Michele Ford

Abstract

There were considerable changes in Indonesia's industrial relations climate and regulatory framework during the Habibie interregnum. This article explores the implications of those changes for informal workers' organizations, unions and labour-oriented NGOs. The article is divided into two sections. The first section reflects upon the philosophy, institutions and practice of labour relations under Suharto's New Order and describes organized opposition to the industrial relations system, while the second describes the ways in which labour relations and representation changed during the Habibie interregnum.

Workers and Intellectuals

NGOs, Trade Unions and the Indonesian Labour Movement

Michele Ford

After decades of repression, Indonesia’s independent labour movement re-emerged in the 1990s led by the NGO activists and students who organised industrial workers and spoke on their behalf. Worker-led trade unions returned to centre stage in 1998 when Suharto’s authoritarian regime crumbled and labour NGO activists and their organisations continued to play an influential—and often controversial—part in the reconstruction of the labour movement. Workers and intellectuals explores how middle-class activists struggled to define their place in a movement shaped by more than a century of fierce debate about the role of non-worker intellectuals. Drawing on extensive interviews, this book documents the resurgence of labour activism and explains how activists and workers perceived the position of NGOs in relation to workers and trade unions. This fine-grained study of labour organising in a developing country speaks simultaneously to local and global questions and is important for scholars of labour history, politics and sociology as well as specialists working on Indonesia.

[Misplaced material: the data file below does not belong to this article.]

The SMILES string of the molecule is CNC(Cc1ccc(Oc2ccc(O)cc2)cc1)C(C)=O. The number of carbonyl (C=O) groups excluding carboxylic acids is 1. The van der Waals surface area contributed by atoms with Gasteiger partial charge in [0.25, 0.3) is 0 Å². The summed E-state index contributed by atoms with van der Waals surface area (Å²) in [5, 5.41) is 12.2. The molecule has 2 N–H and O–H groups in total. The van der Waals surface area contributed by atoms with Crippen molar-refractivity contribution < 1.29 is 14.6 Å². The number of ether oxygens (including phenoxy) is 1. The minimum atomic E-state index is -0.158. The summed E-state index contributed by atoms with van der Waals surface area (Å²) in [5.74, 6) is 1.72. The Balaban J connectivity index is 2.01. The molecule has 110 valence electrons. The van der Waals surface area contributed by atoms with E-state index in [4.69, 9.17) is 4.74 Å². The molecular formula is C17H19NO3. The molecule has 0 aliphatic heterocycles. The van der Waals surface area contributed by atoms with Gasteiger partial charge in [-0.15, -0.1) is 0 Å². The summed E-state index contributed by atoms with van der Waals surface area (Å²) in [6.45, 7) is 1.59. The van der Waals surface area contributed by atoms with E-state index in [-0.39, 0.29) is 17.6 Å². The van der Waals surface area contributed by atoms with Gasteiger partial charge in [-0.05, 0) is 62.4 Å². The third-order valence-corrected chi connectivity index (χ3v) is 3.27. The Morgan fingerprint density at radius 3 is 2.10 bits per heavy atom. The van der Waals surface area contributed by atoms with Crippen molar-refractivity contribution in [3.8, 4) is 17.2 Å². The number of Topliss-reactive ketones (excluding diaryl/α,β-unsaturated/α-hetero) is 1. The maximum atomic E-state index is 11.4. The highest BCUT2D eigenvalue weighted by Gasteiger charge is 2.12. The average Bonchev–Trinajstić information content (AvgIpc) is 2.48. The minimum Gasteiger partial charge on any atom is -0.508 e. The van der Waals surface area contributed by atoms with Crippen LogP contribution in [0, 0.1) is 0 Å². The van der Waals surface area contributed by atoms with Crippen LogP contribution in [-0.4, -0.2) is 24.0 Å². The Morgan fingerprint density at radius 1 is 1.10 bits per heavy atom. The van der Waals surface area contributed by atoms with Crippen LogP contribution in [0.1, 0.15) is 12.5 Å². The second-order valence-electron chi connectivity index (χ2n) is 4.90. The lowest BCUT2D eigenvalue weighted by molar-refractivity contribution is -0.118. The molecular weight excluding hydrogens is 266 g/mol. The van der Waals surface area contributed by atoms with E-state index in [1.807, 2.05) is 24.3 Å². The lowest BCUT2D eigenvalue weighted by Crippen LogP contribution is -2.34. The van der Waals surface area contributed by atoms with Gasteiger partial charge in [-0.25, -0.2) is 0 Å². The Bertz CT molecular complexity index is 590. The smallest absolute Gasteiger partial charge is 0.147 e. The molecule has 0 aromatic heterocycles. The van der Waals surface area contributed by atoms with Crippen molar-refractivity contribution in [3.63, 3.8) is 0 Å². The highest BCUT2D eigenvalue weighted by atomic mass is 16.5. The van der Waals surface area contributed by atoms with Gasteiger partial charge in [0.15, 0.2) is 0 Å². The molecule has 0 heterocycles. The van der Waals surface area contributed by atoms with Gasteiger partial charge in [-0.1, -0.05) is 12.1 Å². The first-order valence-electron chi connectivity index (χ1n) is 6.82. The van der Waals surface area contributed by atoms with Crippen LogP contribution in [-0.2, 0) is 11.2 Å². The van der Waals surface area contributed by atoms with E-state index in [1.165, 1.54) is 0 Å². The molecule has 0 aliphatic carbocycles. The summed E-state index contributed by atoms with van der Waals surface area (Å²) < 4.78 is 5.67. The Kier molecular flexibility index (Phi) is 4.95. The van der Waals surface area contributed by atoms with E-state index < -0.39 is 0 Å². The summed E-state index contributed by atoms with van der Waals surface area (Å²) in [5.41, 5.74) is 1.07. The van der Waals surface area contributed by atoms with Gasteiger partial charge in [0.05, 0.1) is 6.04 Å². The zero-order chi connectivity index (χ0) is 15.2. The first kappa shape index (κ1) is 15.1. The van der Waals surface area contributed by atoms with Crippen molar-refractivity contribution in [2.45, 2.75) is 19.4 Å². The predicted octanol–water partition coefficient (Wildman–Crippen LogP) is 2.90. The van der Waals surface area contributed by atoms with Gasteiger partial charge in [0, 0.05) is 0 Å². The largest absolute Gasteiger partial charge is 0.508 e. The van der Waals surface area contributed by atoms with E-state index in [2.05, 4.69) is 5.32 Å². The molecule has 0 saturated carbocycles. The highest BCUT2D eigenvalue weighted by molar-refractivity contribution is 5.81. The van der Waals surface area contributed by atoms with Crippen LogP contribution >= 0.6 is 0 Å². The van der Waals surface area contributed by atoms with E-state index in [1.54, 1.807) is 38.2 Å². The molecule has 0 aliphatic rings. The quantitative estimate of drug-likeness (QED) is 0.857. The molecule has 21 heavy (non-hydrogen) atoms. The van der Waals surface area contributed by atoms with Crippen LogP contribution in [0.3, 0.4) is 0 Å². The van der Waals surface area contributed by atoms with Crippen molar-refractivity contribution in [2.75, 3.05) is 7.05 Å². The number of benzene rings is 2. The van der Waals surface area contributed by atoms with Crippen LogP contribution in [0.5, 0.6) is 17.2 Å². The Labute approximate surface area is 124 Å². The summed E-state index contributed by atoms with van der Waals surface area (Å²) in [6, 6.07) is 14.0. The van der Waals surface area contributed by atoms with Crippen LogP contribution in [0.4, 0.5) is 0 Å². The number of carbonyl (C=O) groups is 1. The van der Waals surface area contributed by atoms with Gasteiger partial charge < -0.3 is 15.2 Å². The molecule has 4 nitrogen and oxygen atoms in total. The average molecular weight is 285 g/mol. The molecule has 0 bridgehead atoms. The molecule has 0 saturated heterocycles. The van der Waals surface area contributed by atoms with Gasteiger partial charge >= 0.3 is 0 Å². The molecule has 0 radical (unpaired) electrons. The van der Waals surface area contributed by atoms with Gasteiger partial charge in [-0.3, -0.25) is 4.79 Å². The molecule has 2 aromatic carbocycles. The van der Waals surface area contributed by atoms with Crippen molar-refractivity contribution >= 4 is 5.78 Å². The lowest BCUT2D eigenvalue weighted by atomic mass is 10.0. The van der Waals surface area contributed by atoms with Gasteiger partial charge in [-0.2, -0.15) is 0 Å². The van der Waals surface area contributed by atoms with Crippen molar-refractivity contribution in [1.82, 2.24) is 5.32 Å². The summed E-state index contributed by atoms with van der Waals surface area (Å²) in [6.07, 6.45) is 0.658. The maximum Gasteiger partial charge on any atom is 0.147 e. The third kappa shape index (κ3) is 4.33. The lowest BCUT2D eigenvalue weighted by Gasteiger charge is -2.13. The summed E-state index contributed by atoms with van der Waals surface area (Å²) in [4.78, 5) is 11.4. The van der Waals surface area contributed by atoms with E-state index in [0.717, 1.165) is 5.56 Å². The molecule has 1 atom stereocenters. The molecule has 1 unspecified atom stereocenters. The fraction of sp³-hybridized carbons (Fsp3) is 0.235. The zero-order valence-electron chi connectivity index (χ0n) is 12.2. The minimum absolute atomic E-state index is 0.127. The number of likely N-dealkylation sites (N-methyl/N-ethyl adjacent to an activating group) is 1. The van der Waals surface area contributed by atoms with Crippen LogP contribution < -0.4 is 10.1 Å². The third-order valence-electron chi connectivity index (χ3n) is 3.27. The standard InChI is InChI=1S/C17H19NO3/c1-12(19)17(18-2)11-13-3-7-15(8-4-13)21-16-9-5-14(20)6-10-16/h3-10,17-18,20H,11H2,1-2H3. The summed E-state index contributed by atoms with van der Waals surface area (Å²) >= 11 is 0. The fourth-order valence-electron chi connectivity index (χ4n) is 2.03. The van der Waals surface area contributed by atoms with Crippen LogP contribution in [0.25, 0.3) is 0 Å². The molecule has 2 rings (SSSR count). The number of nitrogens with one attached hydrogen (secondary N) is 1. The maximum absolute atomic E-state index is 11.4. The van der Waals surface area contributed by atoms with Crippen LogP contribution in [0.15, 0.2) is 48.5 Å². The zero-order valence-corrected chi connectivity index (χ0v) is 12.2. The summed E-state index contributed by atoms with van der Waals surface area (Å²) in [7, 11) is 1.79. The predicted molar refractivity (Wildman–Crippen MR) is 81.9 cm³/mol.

Michele Ford and Thushara Dibley

Abstract

In this article we examine the extent to which mediated diffusion through trade union development aid succeeded in helping to establish a labour movement in Aceh after the 2004 tsunami. The international labour movement organisations involved in the post-tsunami reconstruction effort in Aceh focused their efforts primarily on humanitarian aid, physical infrastructure and vocational education. However, they also supported trade union-building programs, which succeeded in strengthening individual trade unions and instilling a sense of shared identity amongst Acehnese labour activists but ultimately failed to ensure the sustainability of the movement. We argue that while the Aceh case highlights the importance of local context to the outcomes of such interventions, the constraints imposed on international labour donors and their local counterparts by their focus on reconstruction and the time pressures of the post-tsunami aid cycle raise questions about the efficacy of the aid model as a means of promoting the growth of a social movement.